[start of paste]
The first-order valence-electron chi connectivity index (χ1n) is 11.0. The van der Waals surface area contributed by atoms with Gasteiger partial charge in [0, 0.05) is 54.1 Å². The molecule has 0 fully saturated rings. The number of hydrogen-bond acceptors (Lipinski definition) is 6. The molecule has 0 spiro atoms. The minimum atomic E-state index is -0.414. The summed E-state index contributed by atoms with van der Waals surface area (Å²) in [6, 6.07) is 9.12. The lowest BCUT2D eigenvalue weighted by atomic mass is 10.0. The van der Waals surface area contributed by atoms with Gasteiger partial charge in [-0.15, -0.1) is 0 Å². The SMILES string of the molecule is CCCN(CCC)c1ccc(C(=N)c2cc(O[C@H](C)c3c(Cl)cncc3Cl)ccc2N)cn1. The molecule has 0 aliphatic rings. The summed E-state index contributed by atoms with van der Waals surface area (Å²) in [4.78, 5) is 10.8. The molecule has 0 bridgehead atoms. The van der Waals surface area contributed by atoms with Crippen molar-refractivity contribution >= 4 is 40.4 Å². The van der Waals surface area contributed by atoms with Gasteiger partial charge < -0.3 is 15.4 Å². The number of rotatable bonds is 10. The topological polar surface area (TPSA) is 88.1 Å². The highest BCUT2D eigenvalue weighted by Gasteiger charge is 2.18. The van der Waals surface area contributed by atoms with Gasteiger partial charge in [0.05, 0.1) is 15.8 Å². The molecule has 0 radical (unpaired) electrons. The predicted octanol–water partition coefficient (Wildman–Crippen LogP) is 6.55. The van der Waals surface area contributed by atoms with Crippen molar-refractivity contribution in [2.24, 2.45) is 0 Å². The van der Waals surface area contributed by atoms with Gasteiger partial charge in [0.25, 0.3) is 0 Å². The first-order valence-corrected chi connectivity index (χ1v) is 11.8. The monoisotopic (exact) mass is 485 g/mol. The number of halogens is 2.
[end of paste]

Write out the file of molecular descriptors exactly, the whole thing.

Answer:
The first-order valence-electron chi connectivity index (χ1n) is 11.0. The van der Waals surface area contributed by atoms with Gasteiger partial charge in [0, 0.05) is 54.1 Å². The molecule has 0 fully saturated rings. The number of hydrogen-bond acceptors (Lipinski definition) is 6. The molecule has 0 spiro atoms. The minimum atomic E-state index is -0.414. The summed E-state index contributed by atoms with van der Waals surface area (Å²) in [6, 6.07) is 9.12. The lowest BCUT2D eigenvalue weighted by atomic mass is 10.0. The van der Waals surface area contributed by atoms with Gasteiger partial charge in [-0.15, -0.1) is 0 Å². The SMILES string of the molecule is CCCN(CCC)c1ccc(C(=N)c2cc(O[C@H](C)c3c(Cl)cncc3Cl)ccc2N)cn1. The molecule has 0 aliphatic rings. The summed E-state index contributed by atoms with van der Waals surface area (Å²) in [4.78, 5) is 10.8. The molecule has 0 bridgehead atoms. The van der Waals surface area contributed by atoms with Crippen molar-refractivity contribution >= 4 is 40.4 Å². The van der Waals surface area contributed by atoms with Gasteiger partial charge < -0.3 is 15.4 Å². The number of rotatable bonds is 10. The topological polar surface area (TPSA) is 88.1 Å². The highest BCUT2D eigenvalue weighted by Gasteiger charge is 2.18. The van der Waals surface area contributed by atoms with Gasteiger partial charge in [0.05, 0.1) is 15.8 Å². The molecule has 0 radical (unpaired) electrons. The predicted octanol–water partition coefficient (Wildman–Crippen LogP) is 6.55. The van der Waals surface area contributed by atoms with Crippen molar-refractivity contribution in [2.24, 2.45) is 0 Å². The van der Waals surface area contributed by atoms with Gasteiger partial charge in [0.25, 0.3) is 0 Å². The first-order valence-corrected chi connectivity index (χ1v) is 11.8. The monoisotopic (exact) mass is 485 g/mol. The number of halogens is 2.